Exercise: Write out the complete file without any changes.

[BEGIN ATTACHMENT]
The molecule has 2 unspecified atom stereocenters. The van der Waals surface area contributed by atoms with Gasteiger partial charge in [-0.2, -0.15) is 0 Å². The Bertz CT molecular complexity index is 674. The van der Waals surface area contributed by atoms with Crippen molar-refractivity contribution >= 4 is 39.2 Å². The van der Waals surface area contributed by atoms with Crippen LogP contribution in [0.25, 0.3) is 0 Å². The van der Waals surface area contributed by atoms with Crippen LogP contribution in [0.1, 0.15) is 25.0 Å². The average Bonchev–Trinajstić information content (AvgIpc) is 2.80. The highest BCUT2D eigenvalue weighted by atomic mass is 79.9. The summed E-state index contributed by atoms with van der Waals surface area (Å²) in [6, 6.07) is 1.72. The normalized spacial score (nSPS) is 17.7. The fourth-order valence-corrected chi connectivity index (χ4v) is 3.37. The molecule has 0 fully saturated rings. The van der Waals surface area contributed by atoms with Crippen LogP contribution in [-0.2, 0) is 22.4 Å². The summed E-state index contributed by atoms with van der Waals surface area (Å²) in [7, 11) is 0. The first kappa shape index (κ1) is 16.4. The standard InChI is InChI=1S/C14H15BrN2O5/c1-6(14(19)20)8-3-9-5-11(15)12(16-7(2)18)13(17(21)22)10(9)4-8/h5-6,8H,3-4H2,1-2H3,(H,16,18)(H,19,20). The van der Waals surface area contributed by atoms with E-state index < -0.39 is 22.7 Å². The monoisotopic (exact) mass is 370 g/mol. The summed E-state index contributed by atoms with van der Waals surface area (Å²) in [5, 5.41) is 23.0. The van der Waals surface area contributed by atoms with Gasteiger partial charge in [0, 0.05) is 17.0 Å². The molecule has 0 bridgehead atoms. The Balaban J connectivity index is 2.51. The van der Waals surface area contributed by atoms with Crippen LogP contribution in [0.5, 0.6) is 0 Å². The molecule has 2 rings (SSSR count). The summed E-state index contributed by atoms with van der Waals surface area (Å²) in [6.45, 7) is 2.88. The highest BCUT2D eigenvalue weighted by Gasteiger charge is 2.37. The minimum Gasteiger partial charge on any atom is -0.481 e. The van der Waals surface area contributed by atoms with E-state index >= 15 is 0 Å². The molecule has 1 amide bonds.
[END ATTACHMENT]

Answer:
The molecule has 2 unspecified atom stereocenters. The van der Waals surface area contributed by atoms with Gasteiger partial charge in [-0.2, -0.15) is 0 Å². The Bertz CT molecular complexity index is 674. The van der Waals surface area contributed by atoms with Crippen molar-refractivity contribution >= 4 is 39.2 Å². The van der Waals surface area contributed by atoms with Crippen LogP contribution in [0.25, 0.3) is 0 Å². The van der Waals surface area contributed by atoms with Crippen LogP contribution in [0.1, 0.15) is 25.0 Å². The average Bonchev–Trinajstić information content (AvgIpc) is 2.80. The highest BCUT2D eigenvalue weighted by atomic mass is 79.9. The summed E-state index contributed by atoms with van der Waals surface area (Å²) in [6, 6.07) is 1.72. The normalized spacial score (nSPS) is 17.7. The fourth-order valence-corrected chi connectivity index (χ4v) is 3.37. The molecule has 0 fully saturated rings. The van der Waals surface area contributed by atoms with Crippen LogP contribution in [-0.2, 0) is 22.4 Å². The summed E-state index contributed by atoms with van der Waals surface area (Å²) in [7, 11) is 0. The first kappa shape index (κ1) is 16.4. The standard InChI is InChI=1S/C14H15BrN2O5/c1-6(14(19)20)8-3-9-5-11(15)12(16-7(2)18)13(17(21)22)10(9)4-8/h5-6,8H,3-4H2,1-2H3,(H,16,18)(H,19,20). The van der Waals surface area contributed by atoms with E-state index < -0.39 is 22.7 Å². The monoisotopic (exact) mass is 370 g/mol. The summed E-state index contributed by atoms with van der Waals surface area (Å²) in [5, 5.41) is 23.0. The van der Waals surface area contributed by atoms with Gasteiger partial charge in [0, 0.05) is 17.0 Å². The molecule has 0 bridgehead atoms. The Balaban J connectivity index is 2.51. The van der Waals surface area contributed by atoms with Crippen LogP contribution in [0.5, 0.6) is 0 Å². The molecule has 2 rings (SSSR count). The summed E-state index contributed by atoms with van der Waals surface area (Å²) in [6.45, 7) is 2.88. The highest BCUT2D eigenvalue weighted by Gasteiger charge is 2.37. The minimum Gasteiger partial charge on any atom is -0.481 e. The van der Waals surface area contributed by atoms with E-state index >= 15 is 0 Å². The molecule has 1 amide bonds.